Contributors are invited to write on the topic above from either a research or an activism perspective. Abstracts and contributions must be written in English and in a style accessible to a wide audience. Please submit abstracts to or

No later than 20th August 2014


Conceptual Rationale:

In this issue we seek to extend the debate on sexual and gender diversities within the African context, especially given the increased virulent forms of political and social exclusion and violent backlash emerging in many African countries. In particular, we seek to advance African epistemologies and paradigms in relation to both theorising about ‘non-normative’ sexual desire and gender diversities in Africa, as well as in writing about related activism in attaining sexual justice. We invite papers and responses to consider the following, but not limited, issues, themes, questions or provocations:

  • An engagement with theoretical frameworks on sexuality and gender that problematises the languages used to describe sexual and gender diverse experiences in the continent. More specifically, what does it mean to be gay, lesbian, bisexual, transgender, intersex, pansexual, queer or questioning in Africa today? Are these categories sufficient in capturing and understanding the diverse ways in which in which individuals identify in African settings? What role does existing language play in either enhancing or restricting ‘non-normative’ sexual and gender identities within the African context?
  • An exploration of the ways in which sexual and gender diverse groups and individuals in Africa understand and theorise the rising hatred, violence and anti-humanist turn in the continent. What possibilities or opportunities exist in responding or existing within queerphobic/homophobic/transphobic contexts? How can ‘queer’ movements, collectives or groupings affect change?
  • How and in what ways does the discourse on human rights and citizenship contribute towards sexual and gender diversity; queerness; LGBTI; MSM; and WSW categorisation within the African context?
  • What role, if any, do other intersecting identity markers (race, gender, ethnicity, disability, religiosity, nationality, etc.) play in shaping the experiences of ‘non-normative’ sexual and gender diversities in the continent?
  • ‘Queer’ desire, intimacy and pleasure
  • Identity politics; politics of pride and naming
  • Borders, migration, nationhood, refugee status, asylum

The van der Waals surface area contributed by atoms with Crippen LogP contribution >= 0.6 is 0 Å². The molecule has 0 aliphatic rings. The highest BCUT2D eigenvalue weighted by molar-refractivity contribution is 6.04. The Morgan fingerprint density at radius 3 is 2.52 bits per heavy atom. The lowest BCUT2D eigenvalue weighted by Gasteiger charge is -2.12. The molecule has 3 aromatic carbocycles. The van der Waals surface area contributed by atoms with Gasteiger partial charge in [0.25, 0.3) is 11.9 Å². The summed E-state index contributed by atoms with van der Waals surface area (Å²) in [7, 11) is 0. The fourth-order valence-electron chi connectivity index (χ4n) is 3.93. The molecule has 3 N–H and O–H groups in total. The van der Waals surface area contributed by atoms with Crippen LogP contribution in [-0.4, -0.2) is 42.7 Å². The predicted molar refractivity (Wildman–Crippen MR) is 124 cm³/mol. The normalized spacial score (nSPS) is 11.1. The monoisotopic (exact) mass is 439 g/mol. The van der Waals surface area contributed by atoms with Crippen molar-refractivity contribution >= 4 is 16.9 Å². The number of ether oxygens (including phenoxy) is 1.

• Positionality and same-sex identification
  • Representation and engagements in literature, film, performance, visual art, popular culture and media
  • Body image, body politics, embodiment (including diets and cosmetic surgery), medicalisation and dis-abilities
  • Family life and experiences
  • Law, politics and regulation
  • Education, LGBTI rights and justice
  • Culture and the aesthetics of LGBT life
  • Non-conforming femininities and masculinities
  • Sexual and gender diversity activism

Objectives of this issue:

  1. To advance understanding, interpretations and knowledge on sexual and gender diversity in the African continent.
  2. To present an understanding of the lived experiences of (pansexual, bisexual or same-sex) desiring; gender ‘non-conforming’ or queer subjectivities in the African continent.
  3. To trouble Western conceptions and epistemologies in relation to African experiences of queer, sexual and gender diversity.

Authors and New Voices:
This issue particularly encourages new and emerging writers to submit contributions as the aim for the issue is to bring new perspectives to existing debates in the field. The issue also seeks articles from a wider representation of contexts beyond South Africa. Scholars from outside of South Africa are therefore particularly encouraged to submit contributions.

About the Guest Editors:
Zethu Matebeni is a researcher at the Institute for Humanities in Africa (HUMA) at the University of Cape Town and completed a PhD at Wits University on black lesbian sexualities and identities in Johannesburg. Within the university space, Zethu is also an activist and documentary filmmaker whose work focuses on advancing social justice for queer communities as well as lesbian, transgender, gay and intersex people in Africa. Many of Zethu’s publications appear in various international academic journals and books. Most recently, Zethu has published a collection of queer art and essays “Reclaiming Afrikan: queer perspectives on sexual and gender identities”.
Thabo Msibi is senior lecturer in curriculum studies in the School of Education at the University of KwaZulu-Natal, where he is also Cluster Leader for the Education Studies Academic Cluster. His works falls within the wider area of Gender and Education, with his focus being on same-sex desire and schooling. Thabo has published research in South African and international journals and books, and sits on the Editorial Board of Gender and Education, as well as four NGO Boards, mainly on same-sex and gender diversity issues, in South Africa.

See Editorial Policy for  submission details

Share via
Copy link
Powered by Social Snap